Friday, December 26, 2008

Peaceful Moment

Winter Study
oil on canvas

The week between Christmas and New Year's is my favorite time of the year.  It feels delicious and decadent to relax after all the hustle of entertaining, cooking, socializing and taking care of hundreds of little details in preparation for Christmas.  

Suddenly it's all over.  After the cleanup, there's a hush that takes over the house as everyone takes extra time to snooze or relax.  Finally there is time to putter around, do things slowly and really notice all the beauty.  The decorations will be up for at least another week.  Now there will be time to take a leisurely stroll outside.  This is when I take my camera to scout out winter scenes for new paintings.  The colors in winter are subdue and elegant.  It takes me more time to study and record the subtle nuances than at other times of the year.  But that's okay because now the days stretch further.

I plan on doing lots of small studies in the next few months.  Transparent colors will be on the agenda this year.  I've experimented with glazes in the past but now I'm going to go further in this direction and see where it takes me.  

That's the extent of my art goals for 2009.  Ahhhh.

Thursday, December 18, 2008

Preparing for Christmas

I've been busy preparing for the Christmas holidays, like everyone else.  Even though I would love to be painting right now, real life is happening all around me and is too sweet to miss.  Painting is always in the back of my mind, though.  It's such an ingrained habit of mine, that when I can't paint, it just doesn't feel right.  So maybe I'll sneak in a little glazing or final varnish, just to stay in touch with the artist in me.  

Our cat is sitting on the dining room table because the tree is in the way of his usual vantage point.  I don't think he minds too much because he loves to lay under the tree where it's all snuggly and warm.  And our yellow lab, Lucy, thinks that snow is the best thing in the world.  She goes outside to roll around in it every chance she gets.  She can't understand why we aren't doing the same.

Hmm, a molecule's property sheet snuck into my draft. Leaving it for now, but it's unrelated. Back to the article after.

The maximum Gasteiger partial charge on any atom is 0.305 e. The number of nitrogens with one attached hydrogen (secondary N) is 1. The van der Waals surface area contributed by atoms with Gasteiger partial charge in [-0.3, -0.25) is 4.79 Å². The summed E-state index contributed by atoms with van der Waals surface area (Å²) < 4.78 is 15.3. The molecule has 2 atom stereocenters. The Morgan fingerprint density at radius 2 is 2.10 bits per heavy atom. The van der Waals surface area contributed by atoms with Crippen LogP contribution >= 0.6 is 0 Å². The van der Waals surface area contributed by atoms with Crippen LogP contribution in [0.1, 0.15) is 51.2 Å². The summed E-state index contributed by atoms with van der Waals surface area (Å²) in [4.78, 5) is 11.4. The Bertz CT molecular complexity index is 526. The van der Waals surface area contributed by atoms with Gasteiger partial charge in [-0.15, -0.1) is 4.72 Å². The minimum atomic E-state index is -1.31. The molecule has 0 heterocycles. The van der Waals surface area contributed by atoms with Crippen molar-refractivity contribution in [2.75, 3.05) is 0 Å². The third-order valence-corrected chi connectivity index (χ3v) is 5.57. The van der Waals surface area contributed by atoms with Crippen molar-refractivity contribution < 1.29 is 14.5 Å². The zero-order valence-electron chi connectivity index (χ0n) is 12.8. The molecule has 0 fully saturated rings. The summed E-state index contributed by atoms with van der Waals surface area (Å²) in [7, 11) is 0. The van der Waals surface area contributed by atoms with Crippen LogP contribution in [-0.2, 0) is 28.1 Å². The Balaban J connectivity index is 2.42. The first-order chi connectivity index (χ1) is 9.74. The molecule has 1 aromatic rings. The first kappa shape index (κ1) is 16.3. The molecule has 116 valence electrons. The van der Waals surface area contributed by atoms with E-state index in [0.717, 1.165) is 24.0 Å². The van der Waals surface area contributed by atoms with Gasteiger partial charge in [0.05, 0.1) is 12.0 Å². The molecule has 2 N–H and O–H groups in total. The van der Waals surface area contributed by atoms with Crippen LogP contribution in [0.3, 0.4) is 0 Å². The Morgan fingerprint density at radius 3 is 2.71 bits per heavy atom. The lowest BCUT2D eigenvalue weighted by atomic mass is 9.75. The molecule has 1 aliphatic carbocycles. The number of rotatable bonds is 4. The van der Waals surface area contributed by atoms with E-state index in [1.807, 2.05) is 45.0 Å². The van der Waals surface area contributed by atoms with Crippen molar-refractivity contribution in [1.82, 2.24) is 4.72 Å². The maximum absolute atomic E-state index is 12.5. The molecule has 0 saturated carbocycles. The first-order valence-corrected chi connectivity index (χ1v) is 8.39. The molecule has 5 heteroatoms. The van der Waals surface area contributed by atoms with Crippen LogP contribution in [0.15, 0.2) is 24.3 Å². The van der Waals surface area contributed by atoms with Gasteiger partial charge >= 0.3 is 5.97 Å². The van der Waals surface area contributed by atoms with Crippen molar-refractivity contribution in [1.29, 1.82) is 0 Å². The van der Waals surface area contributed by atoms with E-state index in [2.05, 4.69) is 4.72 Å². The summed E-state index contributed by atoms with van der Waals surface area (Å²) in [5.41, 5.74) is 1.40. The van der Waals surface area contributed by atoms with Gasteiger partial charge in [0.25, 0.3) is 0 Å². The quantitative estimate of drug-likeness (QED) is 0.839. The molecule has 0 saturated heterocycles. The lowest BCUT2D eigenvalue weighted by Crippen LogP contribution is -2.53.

I'll be driving my son to the airport today and hopefully he'll get out of Chicago since we're expecting snow and icy conditions again.  He's flying to London and staying with an old college room mate, so he won't be here this Christmas.  But he left us presents to open on Christmas morning.  So I'll forgive him.  Actually, I'm a little jealous.  Merry olde England on Christmas!

My daughter starts a new job today.  Christmas miracle.  And to top it off, while enjoying the fire in our living room the other day, I looked out the window, and there was Santa Claus.  Honest!  I even took a picture just to make sure I wasn't hallucinating.  He just kept walking back and forth in front of our house until someone finally picked him up.  

So the painting can wait, for a little while.  Merry Christmas to all!

Tuesday, December 9, 2008

Workshop with my Brother

Sister Bay Sunset

This is a scene I painted while I was on a workshop with my brother in Door County two years ago.  It wasn't a "real" workshop, it was more like we decided we would create our own workshop.  My brother is an amazing watercolor artist. But due to the fact that he needs to make decent money, he is a chief creative director at a major advertising firm in Chicago. I decided I needed some plein air time and he decided he needed some time to create some real art, so we decided to go up to Door County and paint for a long weekend. 

We stayed in a tiny rustic cabin with barely enough room to turn around, but it was right on the harbor and there was beautiful scenery all around.  We went in late October, so most of the tourists were gone and the weather was cold, almost dreary.  But we didn't care.  We went all over the peninsula, scouting places to sketch and photograph.  We ate in a few of the restaurants that were still open and visited the art galleries open for the last stragglers of the fall colors crowd.  These are memories that will last a lifetime, although I would love to do it again.  

The painting I did of that trip was Sister Bay Sunset.  I painted it after I got home in colors that were vibrant and happy.  Because that's the way I felt after that short getaway.